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The Royal West of England Academy of Art is having its 167th annual open exhibition. The exhibition shows well over 600 works from well known and lesser known artists in a huge variety of styles, material and subject matter. The choice is enormous, it's an almost overdose of art, but it's also a fabulous exhibition well worth visiting whether you are buyer, an artist or an art lover.

This article will show some of my favourites in the show. Obviously this means this review is totally subjective. I prefer figurative art and good painting and drawing skills. But I do like abstract art as well, as long as it is not gimmicky and doesn't put concept over execution. There is a lot, a lot, of abstract large art at the RWA, there always is. Many pieces are so big they shout over the smaller more figurative pieces. But hanging a show so varied and so large is no mean task and compromises had to be made, I have no doubt.

You can find images of the show and some of my personal highlights below. I hope they will encourage you to go and visit, or, if you are too far away, provide some inspiration in your day.

Click the images for an enlargement.

My pieces hanging on the left: The Duchess (top) and Repeating Patterns (bottom left)

My two pieces almost have their own little room. In the small space between the main exhibition hall and another space, they hang in all their glory. I am very pleased with how they hung my work and I hope visitors will enjoy seeing them.

The walls on either side of the entrance door are often reserverd for portraiture and figurative work. It goes without saying that these walls are my favourite. There are some excellent pieces here that are a joy to behold.

My favourite wall. Many pieces in the exhibition could not really be appreciated. In the top left corner, for example, hangs a piece by Jo Barber. It is nearly one meter tall and completely done in coloured pencil. I would have loved to have seen that more close up.

Amazing work too by Howard Mason (top middle), Varosha Cornford (top right), a stunning piece in watercolour by Claire Sparkes with spectacular fabric details, more patterns and fabrics by Zi Lang (middle), another beautiful piece by Sparkes and a stunner of a family portrait by Vincent Brown.

Detail of Vincent Brown’s painting

Ian Price’s portrait of Andrew Hardwick RWA, oil.

The wall on the right side of the entrance door with great work by Ian Price and Katie Jones (bottom left two pieces)

The drawings room (black and white room, I call it) is always great. For some reason this room always 'works' because the colour scheme is, obviously, all black and white and there are always some amazing art works. Some rely on skill, some on poetry, some hit both.

Really liked the works by Shelley Tregoning (furthest right pieces)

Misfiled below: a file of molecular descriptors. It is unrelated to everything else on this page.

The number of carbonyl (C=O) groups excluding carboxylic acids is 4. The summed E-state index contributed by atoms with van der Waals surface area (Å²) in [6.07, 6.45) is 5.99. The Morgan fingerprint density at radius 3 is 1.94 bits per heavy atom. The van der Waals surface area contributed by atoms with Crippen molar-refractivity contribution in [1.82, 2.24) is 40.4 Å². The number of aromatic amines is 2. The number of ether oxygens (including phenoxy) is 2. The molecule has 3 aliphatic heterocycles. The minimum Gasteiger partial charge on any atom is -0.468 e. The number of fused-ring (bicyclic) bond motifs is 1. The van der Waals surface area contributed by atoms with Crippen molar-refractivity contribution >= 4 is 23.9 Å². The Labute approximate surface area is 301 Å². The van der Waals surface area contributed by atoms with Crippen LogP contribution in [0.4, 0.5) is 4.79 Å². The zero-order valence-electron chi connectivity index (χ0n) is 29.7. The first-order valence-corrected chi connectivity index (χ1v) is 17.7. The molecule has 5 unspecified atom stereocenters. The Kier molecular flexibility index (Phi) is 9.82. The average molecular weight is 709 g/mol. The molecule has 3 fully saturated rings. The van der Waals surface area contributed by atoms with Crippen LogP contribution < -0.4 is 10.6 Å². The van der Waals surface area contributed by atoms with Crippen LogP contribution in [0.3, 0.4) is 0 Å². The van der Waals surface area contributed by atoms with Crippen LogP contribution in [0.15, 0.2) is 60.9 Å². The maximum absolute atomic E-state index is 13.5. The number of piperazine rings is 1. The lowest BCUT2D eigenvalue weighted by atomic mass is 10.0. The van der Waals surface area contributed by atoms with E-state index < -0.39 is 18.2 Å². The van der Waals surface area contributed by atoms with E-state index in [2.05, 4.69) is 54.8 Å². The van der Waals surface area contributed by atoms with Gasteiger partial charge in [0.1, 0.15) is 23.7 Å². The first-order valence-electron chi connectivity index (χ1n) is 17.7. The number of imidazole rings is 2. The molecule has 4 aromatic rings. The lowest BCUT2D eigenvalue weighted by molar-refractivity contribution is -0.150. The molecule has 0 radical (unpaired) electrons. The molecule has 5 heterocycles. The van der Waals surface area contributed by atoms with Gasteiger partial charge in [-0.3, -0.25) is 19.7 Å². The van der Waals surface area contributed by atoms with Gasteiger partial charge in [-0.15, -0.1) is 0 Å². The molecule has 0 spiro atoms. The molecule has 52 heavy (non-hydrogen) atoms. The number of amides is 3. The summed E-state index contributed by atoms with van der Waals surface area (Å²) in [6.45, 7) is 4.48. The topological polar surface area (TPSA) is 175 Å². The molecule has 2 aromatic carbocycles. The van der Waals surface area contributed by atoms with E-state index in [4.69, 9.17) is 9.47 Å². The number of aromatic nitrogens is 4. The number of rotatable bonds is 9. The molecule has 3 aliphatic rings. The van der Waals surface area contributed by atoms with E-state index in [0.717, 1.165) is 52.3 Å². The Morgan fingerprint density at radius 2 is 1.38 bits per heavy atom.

In some cases photography and hyper realist graphite art was together. It can be hard to see the difference sometimes. That is a compliment to the graphite artist, no doubt, but it also raises some interesting questions - which are for another day, I suppose.


The small works room is always popular, especially with buyers. There are always plenty of red dots to be found and lots of lovely little portraits, still life and more.

Works by Leslie Glenn Damhus (top), PJ Crook (left) and others 

Sky Landscape of the Year 2018 winner (and friend) Jen Gash has a great poetic piece in the exhibition (bottom right)

I thought this year's exhibition was at its usual standard: a large variety of works but, as always, a slight lean towards abstract pieces. As always there are too many which, in my eyes, are gimmicky and empty. Also there are also always a couple of figurative pieces that raises everyone's eyebrow by its lack of skill. But there is also a huge offering of capable, skill ful and poetic works. In such a large and crowded show, it is worth going back a few times. I walked round probably 4 times and still found pieces I had not spotted before. Some are overshadowed by others, some hang too high or low to notice at a first round, but many are worth a second look, for sure! A beautiful and varied show.

RWA

167th Open Exhibition
29 Sept – 1 Dec 19
Adults: £7.95 (includes an 80p donation) £6.95 online
Concessions: £6.75 (includes a 70p donation). Pay on the door
Under 18s/SGS, UoB & UWE students: FREE
RWA Art Pass Holders: FREE Purchase an Art Pass
Friends of the RWA: FREE Join today
National Art Pass holders: 50% discount on ticket price. Pay on the door

Queen’s Road,
Clifton Bristol BS8 1PX
+44 (0)117 973 5129
[email protected]

Opening Times:

Tuesday – Saturday: 10.00am – 5.30pm
Sunday: 11.00am – 5.00pm
Monday Closed
Click here for Bank Holiday opening info

About the author

Sophie is an artist, art historian, tutor, author and blogger. She writes on oil and pastel painting, art history and the life of an artist. She paints portraits and still life and specialises in painting drapery and lace.

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